The biggest problem with online learning, 11-year-old Harmonie said, is that a lot of times there’s no one at home to help when you run into a problem.
As a former school teacher, Big Brothers Big Sisters Chief Executive Officer Josette Rider sensed an immediate problem last fall when the pandemic forced schools to shift to online learning. The option was acceptable for most, but what about those who didn’t have a parent working from home or who lacked suitable study areas or stable internet access?
Rider’s suspicions were confirmed the more she talked to Littles or heard back from her match support specialists as they regularly talked to parents, Bigs and Littles. The standby system worked for some, but not everyone.
“I knew they weren’t going to school, and we have worked our tails off for them to get their grades up,” Rider said. “Some were going backwards fast.”
As she continually does, Rider came up with a possible solution, and Match Activities Coordinator Jaren Harmon became its backbone. They teamed to develop a new BBBS program called Learning Pods. The local agency had plenty of space, solid WIFI access and access to the necessary iPad equipment to host students who were struggling or simply needed more structure. Because the in-person match activities were canceled, Harmon expanded her role to step up as the program’s coordinator.
“I was talking to one of the moms who usually comes to every single match activity, and she was telling me early in the semester how much she was struggling between working and keeping her kids on track for school,” Harmon said. “So we decided we would start up a program to ensure that the kids had all the resources they need.”
Students were invited to the BBBS of Northeast Indiana agency from 8:30 a.m. to 2:30 p.m. where they are served breakfast and lunch and given assistance signing into their virtual classrooms. The cost is free, and transportation can also be arranged.
More than 20 students have taken advantage, about 10 per day. The staff of Harmon, Match Support Coordinator Miranda Jackson, education consultant Jorie Rodenbeck and Little Sister Courtney Scoles are on hand to help set up tablets, encourage, make sure students are on time for their Zoom meetings and help with homework. They’ve gotten so familiar with the kids they can rip off reminders five minutes before each scheduled class without looking.
“It’s been interesting because a lot of these kids were signed up by parents or Match Support encouraged them to come so they didn’t really know what they were walking into,” Harmon said. “Seeing them the first day just picking out a table and where they were going to sit to knowing them now is a big difference. They have opened up so I know what classes they are anticipating struggling with, and what classes they triumph at. It’s just cool seeing them develop over getting to know everybody.”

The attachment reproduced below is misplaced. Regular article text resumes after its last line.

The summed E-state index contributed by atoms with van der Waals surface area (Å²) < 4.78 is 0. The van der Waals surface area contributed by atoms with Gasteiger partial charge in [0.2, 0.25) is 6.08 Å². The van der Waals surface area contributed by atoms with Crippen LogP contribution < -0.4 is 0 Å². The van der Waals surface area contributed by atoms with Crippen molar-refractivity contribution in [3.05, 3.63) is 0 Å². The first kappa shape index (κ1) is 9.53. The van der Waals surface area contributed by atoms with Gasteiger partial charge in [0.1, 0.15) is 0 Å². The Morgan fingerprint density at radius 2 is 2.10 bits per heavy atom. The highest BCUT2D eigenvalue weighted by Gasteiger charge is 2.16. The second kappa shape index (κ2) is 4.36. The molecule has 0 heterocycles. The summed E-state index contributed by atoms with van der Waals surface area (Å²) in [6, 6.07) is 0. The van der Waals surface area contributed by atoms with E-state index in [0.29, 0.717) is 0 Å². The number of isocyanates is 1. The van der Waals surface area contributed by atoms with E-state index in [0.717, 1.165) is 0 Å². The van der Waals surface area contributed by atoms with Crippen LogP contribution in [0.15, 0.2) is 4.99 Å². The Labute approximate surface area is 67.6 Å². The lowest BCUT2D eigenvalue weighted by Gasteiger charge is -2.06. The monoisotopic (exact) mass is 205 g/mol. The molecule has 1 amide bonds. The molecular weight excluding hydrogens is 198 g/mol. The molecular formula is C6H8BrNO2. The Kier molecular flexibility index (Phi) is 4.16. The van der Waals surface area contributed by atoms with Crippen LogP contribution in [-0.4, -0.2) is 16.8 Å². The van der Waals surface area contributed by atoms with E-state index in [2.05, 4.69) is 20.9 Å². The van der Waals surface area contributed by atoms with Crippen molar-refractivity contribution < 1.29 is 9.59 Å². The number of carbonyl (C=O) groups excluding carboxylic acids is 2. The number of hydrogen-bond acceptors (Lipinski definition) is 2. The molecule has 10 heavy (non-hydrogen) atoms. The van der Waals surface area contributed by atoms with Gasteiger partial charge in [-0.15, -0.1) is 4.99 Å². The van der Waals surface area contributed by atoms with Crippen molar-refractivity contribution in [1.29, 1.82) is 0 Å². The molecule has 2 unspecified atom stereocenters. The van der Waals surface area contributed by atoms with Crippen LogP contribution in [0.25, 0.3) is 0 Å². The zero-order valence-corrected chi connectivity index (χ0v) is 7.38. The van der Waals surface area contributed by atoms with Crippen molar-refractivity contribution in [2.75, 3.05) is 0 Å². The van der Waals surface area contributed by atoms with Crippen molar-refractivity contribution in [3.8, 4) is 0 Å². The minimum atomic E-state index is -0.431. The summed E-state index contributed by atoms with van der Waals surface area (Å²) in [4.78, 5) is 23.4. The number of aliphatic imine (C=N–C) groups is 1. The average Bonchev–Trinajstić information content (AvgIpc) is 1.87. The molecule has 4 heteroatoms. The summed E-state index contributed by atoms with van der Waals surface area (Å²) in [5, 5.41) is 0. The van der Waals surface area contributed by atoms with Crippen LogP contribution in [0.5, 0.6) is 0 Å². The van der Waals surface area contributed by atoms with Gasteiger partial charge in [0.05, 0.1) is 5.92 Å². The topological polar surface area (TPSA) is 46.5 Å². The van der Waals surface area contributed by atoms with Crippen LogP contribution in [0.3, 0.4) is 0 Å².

Usually, a staff member will sit with three or four children at a table to keep everyone focused, safe and distanced. That helped develop trust and communication.
“Once you get to know the kids and their habits, it allows you do help them more,” Jackson said.
There have been a few challenges for everyone such as math.
“I was in math tutoring myself when I was young,” Harmon said with a laugh. “It’s actually kind of fun because one of the kids was in pre-algebra and needed some help. It’s almost like a puzzle to me, and I give myself a pat on the back when I can get an answer right. Yes! I still got it! I have to call my dad and tell him all that math tutoring paid off.”
Everyone involved believes this kind of program could translate well to other BBBS programs around the country.
“It’s a great feeling to have staff that steps up and sees a need and comes with passion,” Rider said. “They said they would do extra and whatever it takes during that time. That’s why we are here! And there’s a reason we are considered exempt from the shutdown. Our kids need us and that’s what we signed up for.”
Rider says Harmon leads with her heart and is the type of person who will make an impact on the world.
After dealing more with elementary students during the first semester, the decision was made to concentrate on middle- and high school students in the second semester, encouraging them to keep progressing toward graduation.
“It helps me get more help if I need something since I’m not in school for it,” 11-year-old Ariq said. “It’s been kind of hard because I don’t get to see my friends in school. This isn’t as much fun, but it’s still positive.”
It was also a lot more fun celebrating his birthday with friends instead of by himself at home.
For more information or to join the program, parents can reach out to Harmon at [email protected] or call the agency at 456-1600. She’ll ask where the kids stand academically, what the goals are and what subjects they may need the most help in.
If you’d like to find out more about being involved with Big Brothers Big Sisters of Northeast Indiana as a potential Big, volunteer or donor, call 260-456-1600 or go to bbbsnei.org.